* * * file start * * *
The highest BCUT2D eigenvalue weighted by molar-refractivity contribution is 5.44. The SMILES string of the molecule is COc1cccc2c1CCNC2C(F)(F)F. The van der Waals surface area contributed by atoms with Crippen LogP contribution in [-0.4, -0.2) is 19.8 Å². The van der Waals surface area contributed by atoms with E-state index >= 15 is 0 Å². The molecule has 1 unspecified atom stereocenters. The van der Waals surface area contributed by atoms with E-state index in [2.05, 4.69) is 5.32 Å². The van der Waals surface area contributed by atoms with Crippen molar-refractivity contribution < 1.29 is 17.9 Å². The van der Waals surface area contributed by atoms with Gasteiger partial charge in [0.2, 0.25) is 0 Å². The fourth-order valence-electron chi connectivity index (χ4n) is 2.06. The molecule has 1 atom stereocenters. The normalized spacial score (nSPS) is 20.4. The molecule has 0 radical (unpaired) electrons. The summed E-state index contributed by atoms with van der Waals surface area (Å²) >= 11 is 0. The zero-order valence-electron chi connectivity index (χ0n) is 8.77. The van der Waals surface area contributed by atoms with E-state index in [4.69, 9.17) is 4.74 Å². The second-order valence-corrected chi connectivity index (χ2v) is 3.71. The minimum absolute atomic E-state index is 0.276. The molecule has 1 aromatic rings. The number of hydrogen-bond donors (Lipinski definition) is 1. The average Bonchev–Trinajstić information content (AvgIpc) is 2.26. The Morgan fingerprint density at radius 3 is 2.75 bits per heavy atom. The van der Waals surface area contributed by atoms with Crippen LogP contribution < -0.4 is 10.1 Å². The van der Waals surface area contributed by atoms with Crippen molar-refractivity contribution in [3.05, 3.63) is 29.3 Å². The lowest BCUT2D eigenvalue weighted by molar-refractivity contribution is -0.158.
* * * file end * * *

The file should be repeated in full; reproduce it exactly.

The highest BCUT2D eigenvalue weighted by molar-refractivity contribution is 5.44. The SMILES string of the molecule is COc1cccc2c1CCNC2C(F)(F)F. The van der Waals surface area contributed by atoms with Crippen LogP contribution in [-0.4, -0.2) is 19.8 Å². The van der Waals surface area contributed by atoms with E-state index >= 15 is 0 Å². The molecule has 1 unspecified atom stereocenters. The van der Waals surface area contributed by atoms with E-state index in [2.05, 4.69) is 5.32 Å². The van der Waals surface area contributed by atoms with Crippen molar-refractivity contribution < 1.29 is 17.9 Å². The van der Waals surface area contributed by atoms with Gasteiger partial charge in [0.2, 0.25) is 0 Å². The fourth-order valence-electron chi connectivity index (χ4n) is 2.06. The molecule has 1 atom stereocenters. The normalized spacial score (nSPS) is 20.4. The molecule has 0 radical (unpaired) electrons. The summed E-state index contributed by atoms with van der Waals surface area (Å²) >= 11 is 0. The zero-order valence-electron chi connectivity index (χ0n) is 8.77. The van der Waals surface area contributed by atoms with E-state index in [4.69, 9.17) is 4.74 Å². The second-order valence-corrected chi connectivity index (χ2v) is 3.71. The minimum absolute atomic E-state index is 0.276. The molecule has 1 aromatic rings. The number of hydrogen-bond donors (Lipinski definition) is 1. The average Bonchev–Trinajstić information content (AvgIpc) is 2.26. The Morgan fingerprint density at radius 3 is 2.75 bits per heavy atom. The van der Waals surface area contributed by atoms with Crippen LogP contribution < -0.4 is 10.1 Å². The van der Waals surface area contributed by atoms with Crippen molar-refractivity contribution in [3.05, 3.63) is 29.3 Å². The lowest BCUT2D eigenvalue weighted by molar-refractivity contribution is -0.158.